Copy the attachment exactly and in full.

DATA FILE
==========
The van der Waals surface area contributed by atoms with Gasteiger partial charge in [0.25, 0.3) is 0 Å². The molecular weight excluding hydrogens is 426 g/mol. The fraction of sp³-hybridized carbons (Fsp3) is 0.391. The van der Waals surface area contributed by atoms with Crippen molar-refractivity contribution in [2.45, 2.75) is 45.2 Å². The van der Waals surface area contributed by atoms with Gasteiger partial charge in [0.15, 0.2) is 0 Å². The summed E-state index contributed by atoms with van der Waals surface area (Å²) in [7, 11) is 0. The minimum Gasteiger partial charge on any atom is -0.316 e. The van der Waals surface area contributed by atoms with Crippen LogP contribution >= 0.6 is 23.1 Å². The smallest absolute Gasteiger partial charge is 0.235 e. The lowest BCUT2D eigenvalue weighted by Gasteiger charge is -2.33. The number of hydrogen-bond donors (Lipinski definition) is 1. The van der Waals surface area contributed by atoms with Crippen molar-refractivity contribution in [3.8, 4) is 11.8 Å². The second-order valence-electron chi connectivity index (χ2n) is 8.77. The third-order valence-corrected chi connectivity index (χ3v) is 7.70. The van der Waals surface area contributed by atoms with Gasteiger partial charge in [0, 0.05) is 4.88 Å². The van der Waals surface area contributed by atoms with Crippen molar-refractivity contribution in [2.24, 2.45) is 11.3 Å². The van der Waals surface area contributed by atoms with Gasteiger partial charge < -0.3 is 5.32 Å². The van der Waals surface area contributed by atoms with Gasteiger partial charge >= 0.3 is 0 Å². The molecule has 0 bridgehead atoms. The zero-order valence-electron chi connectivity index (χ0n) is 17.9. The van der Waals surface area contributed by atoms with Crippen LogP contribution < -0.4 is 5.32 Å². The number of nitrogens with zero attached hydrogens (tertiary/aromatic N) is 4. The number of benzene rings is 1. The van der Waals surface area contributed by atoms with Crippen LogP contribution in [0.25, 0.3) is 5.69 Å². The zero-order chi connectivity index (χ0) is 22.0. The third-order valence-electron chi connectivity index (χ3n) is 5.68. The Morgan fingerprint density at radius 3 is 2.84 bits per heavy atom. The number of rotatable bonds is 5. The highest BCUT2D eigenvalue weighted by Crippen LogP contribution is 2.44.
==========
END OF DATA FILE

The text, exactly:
The van der Waals surface area contributed by atoms with Gasteiger partial charge in [0.25, 0.3) is 0 Å². The molecular weight excluding hydrogens is 426 g/mol. The fraction of sp³-hybridized carbons (Fsp3) is 0.391. The van der Waals surface area contributed by atoms with Crippen molar-refractivity contribution in [2.45, 2.75) is 45.2 Å². The van der Waals surface area contributed by atoms with Gasteiger partial charge in [0.15, 0.2) is 0 Å². The summed E-state index contributed by atoms with van der Waals surface area (Å²) in [7, 11) is 0. The minimum Gasteiger partial charge on any atom is -0.316 e. The van der Waals surface area contributed by atoms with Crippen LogP contribution >= 0.6 is 23.1 Å². The smallest absolute Gasteiger partial charge is 0.235 e. The lowest BCUT2D eigenvalue weighted by Gasteiger charge is -2.33. The number of hydrogen-bond donors (Lipinski definition) is 1. The van der Waals surface area contributed by atoms with Crippen molar-refractivity contribution in [3.8, 4) is 11.8 Å². The second-order valence-electron chi connectivity index (χ2n) is 8.77. The third-order valence-corrected chi connectivity index (χ3v) is 7.70. The van der Waals surface area contributed by atoms with Gasteiger partial charge in [0, 0.05) is 4.88 Å². The van der Waals surface area contributed by atoms with Crippen molar-refractivity contribution in [2.24, 2.45) is 11.3 Å². The van der Waals surface area contributed by atoms with Gasteiger partial charge < -0.3 is 5.32 Å². The van der Waals surface area contributed by atoms with Gasteiger partial charge >= 0.3 is 0 Å². The molecule has 0 bridgehead atoms. The zero-order valence-electron chi connectivity index (χ0n) is 17.9. The van der Waals surface area contributed by atoms with Crippen LogP contribution < -0.4 is 5.32 Å². The number of nitrogens with zero attached hydrogens (tertiary/aromatic N) is 4. The number of benzene rings is 1. The van der Waals surface area contributed by atoms with Crippen LogP contribution in [0.25, 0.3) is 5.69 Å². The zero-order chi connectivity index (χ0) is 22.0. The third-order valence-electron chi connectivity index (χ3n) is 5.68. The Morgan fingerprint density at radius 3 is 2.84 bits per heavy atom. The number of rotatable bonds is 5. The highest BCUT2D eigenvalue weighted by Crippen LogP contribution is 2.44.